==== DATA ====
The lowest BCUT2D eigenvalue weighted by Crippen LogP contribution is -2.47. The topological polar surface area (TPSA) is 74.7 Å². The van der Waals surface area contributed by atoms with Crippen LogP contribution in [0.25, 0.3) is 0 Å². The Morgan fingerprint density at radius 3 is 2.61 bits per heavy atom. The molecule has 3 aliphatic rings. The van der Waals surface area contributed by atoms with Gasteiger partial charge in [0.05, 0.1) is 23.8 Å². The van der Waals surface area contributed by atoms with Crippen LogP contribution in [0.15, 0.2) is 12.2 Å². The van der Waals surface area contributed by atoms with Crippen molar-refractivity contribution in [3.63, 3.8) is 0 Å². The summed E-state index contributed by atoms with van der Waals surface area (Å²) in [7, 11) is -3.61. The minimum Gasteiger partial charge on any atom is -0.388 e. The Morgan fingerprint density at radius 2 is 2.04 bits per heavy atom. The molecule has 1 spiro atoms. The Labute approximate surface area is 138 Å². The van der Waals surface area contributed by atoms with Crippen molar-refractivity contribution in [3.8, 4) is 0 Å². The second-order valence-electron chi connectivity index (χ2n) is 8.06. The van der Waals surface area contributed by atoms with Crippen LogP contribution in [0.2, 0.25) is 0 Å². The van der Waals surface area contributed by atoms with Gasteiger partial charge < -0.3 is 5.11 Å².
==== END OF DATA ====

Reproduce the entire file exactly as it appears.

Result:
The lowest BCUT2D eigenvalue weighted by Crippen LogP contribution is -2.47. The topological polar surface area (TPSA) is 74.7 Å². The van der Waals surface area contributed by atoms with Crippen LogP contribution in [0.25, 0.3) is 0 Å². The Morgan fingerprint density at radius 3 is 2.61 bits per heavy atom. The molecule has 3 aliphatic rings. The van der Waals surface area contributed by atoms with Gasteiger partial charge in [0.05, 0.1) is 23.8 Å². The van der Waals surface area contributed by atoms with Crippen LogP contribution in [0.15, 0.2) is 12.2 Å². The van der Waals surface area contributed by atoms with Crippen molar-refractivity contribution in [3.63, 3.8) is 0 Å². The summed E-state index contributed by atoms with van der Waals surface area (Å²) in [7, 11) is -3.61. The minimum Gasteiger partial charge on any atom is -0.388 e. The Morgan fingerprint density at radius 2 is 2.04 bits per heavy atom. The molecule has 1 spiro atoms. The Labute approximate surface area is 138 Å². The van der Waals surface area contributed by atoms with Crippen molar-refractivity contribution in [3.8, 4) is 0 Å². The second-order valence-electron chi connectivity index (χ2n) is 8.06. The van der Waals surface area contributed by atoms with Crippen LogP contribution in [0.2, 0.25) is 0 Å². The van der Waals surface area contributed by atoms with Gasteiger partial charge < -0.3 is 5.11 Å².